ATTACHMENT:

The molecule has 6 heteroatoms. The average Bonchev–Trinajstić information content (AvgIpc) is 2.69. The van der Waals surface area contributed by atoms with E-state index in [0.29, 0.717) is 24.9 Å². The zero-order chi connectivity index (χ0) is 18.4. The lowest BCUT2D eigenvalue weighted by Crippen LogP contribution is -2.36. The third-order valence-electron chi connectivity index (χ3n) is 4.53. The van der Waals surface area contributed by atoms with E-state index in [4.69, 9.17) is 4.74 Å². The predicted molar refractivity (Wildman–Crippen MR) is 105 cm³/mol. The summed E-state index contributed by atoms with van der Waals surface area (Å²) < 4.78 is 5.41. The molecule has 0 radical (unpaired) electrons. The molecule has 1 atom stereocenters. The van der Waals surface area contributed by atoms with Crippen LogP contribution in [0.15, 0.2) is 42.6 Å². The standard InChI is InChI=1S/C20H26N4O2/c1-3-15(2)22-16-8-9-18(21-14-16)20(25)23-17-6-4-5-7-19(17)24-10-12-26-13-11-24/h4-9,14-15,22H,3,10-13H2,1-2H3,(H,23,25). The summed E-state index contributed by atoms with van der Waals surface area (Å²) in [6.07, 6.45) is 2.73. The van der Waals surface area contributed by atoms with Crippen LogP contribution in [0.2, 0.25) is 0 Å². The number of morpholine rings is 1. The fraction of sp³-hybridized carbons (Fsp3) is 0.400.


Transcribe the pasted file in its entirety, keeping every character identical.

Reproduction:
The molecule has 6 heteroatoms. The average Bonchev–Trinajstić information content (AvgIpc) is 2.69. The van der Waals surface area contributed by atoms with E-state index in [0.29, 0.717) is 24.9 Å². The zero-order chi connectivity index (χ0) is 18.4. The lowest BCUT2D eigenvalue weighted by Crippen LogP contribution is -2.36. The third-order valence-electron chi connectivity index (χ3n) is 4.53. The van der Waals surface area contributed by atoms with E-state index in [4.69, 9.17) is 4.74 Å². The predicted molar refractivity (Wildman–Crippen MR) is 105 cm³/mol. The summed E-state index contributed by atoms with van der Waals surface area (Å²) < 4.78 is 5.41. The molecule has 0 radical (unpaired) electrons. The molecule has 1 atom stereocenters. The van der Waals surface area contributed by atoms with Crippen LogP contribution in [0.15, 0.2) is 42.6 Å². The standard InChI is InChI=1S/C20H26N4O2/c1-3-15(2)22-16-8-9-18(21-14-16)20(25)23-17-6-4-5-7-19(17)24-10-12-26-13-11-24/h4-9,14-15,22H,3,10-13H2,1-2H3,(H,23,25). The summed E-state index contributed by atoms with van der Waals surface area (Å²) in [6.07, 6.45) is 2.73. The van der Waals surface area contributed by atoms with Crippen LogP contribution in [0.2, 0.25) is 0 Å². The number of morpholine rings is 1. The fraction of sp³-hybridized carbons (Fsp3) is 0.400.